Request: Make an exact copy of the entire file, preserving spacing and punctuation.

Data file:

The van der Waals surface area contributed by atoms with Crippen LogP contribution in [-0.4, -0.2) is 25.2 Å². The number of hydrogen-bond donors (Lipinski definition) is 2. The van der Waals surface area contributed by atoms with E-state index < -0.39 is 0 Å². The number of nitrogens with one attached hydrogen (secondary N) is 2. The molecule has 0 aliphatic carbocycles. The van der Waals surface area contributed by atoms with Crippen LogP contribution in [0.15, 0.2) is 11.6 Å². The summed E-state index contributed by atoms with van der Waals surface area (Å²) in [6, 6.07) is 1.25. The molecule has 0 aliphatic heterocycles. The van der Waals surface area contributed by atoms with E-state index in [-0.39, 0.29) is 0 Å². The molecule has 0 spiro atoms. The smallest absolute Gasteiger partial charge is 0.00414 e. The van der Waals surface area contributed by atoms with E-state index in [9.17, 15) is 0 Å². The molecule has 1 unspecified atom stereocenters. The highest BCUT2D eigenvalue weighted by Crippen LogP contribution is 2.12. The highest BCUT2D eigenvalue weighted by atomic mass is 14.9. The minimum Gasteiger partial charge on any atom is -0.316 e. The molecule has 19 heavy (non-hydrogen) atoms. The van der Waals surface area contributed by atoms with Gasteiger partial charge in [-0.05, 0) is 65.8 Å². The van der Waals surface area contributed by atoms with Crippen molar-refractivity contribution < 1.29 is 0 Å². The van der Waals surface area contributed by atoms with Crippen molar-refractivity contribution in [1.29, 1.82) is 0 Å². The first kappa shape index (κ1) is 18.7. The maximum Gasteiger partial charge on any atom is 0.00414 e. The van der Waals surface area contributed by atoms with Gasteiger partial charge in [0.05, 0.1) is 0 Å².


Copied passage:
The van der Waals surface area contributed by atoms with Crippen LogP contribution in [-0.4, -0.2) is 25.2 Å². The number of hydrogen-bond donors (Lipinski definition) is 2. The van der Waals surface area contributed by atoms with E-state index < -0.39 is 0 Å². The number of nitrogens with one attached hydrogen (secondary N) is 2. The molecule has 0 aliphatic carbocycles. The van der Waals surface area contributed by atoms with Crippen LogP contribution in [0.15, 0.2) is 11.6 Å². The summed E-state index contributed by atoms with van der Waals surface area (Å²) in [6, 6.07) is 1.25. The molecule has 0 aliphatic heterocycles. The van der Waals surface area contributed by atoms with E-state index in [-0.39, 0.29) is 0 Å². The molecule has 0 spiro atoms. The smallest absolute Gasteiger partial charge is 0.00414 e. The van der Waals surface area contributed by atoms with E-state index in [9.17, 15) is 0 Å². The molecule has 1 unspecified atom stereocenters. The highest BCUT2D eigenvalue weighted by Crippen LogP contribution is 2.12. The highest BCUT2D eigenvalue weighted by atomic mass is 14.9. The minimum Gasteiger partial charge on any atom is -0.316 e. The molecule has 19 heavy (non-hydrogen) atoms. The van der Waals surface area contributed by atoms with Gasteiger partial charge in [-0.05, 0) is 65.8 Å². The van der Waals surface area contributed by atoms with Crippen molar-refractivity contribution < 1.29 is 0 Å². The van der Waals surface area contributed by atoms with Crippen molar-refractivity contribution in [1.29, 1.82) is 0 Å². The first kappa shape index (κ1) is 18.7. The maximum Gasteiger partial charge on any atom is 0.00414 e. The van der Waals surface area contributed by atoms with Gasteiger partial charge in [0.05, 0.1) is 0 Å².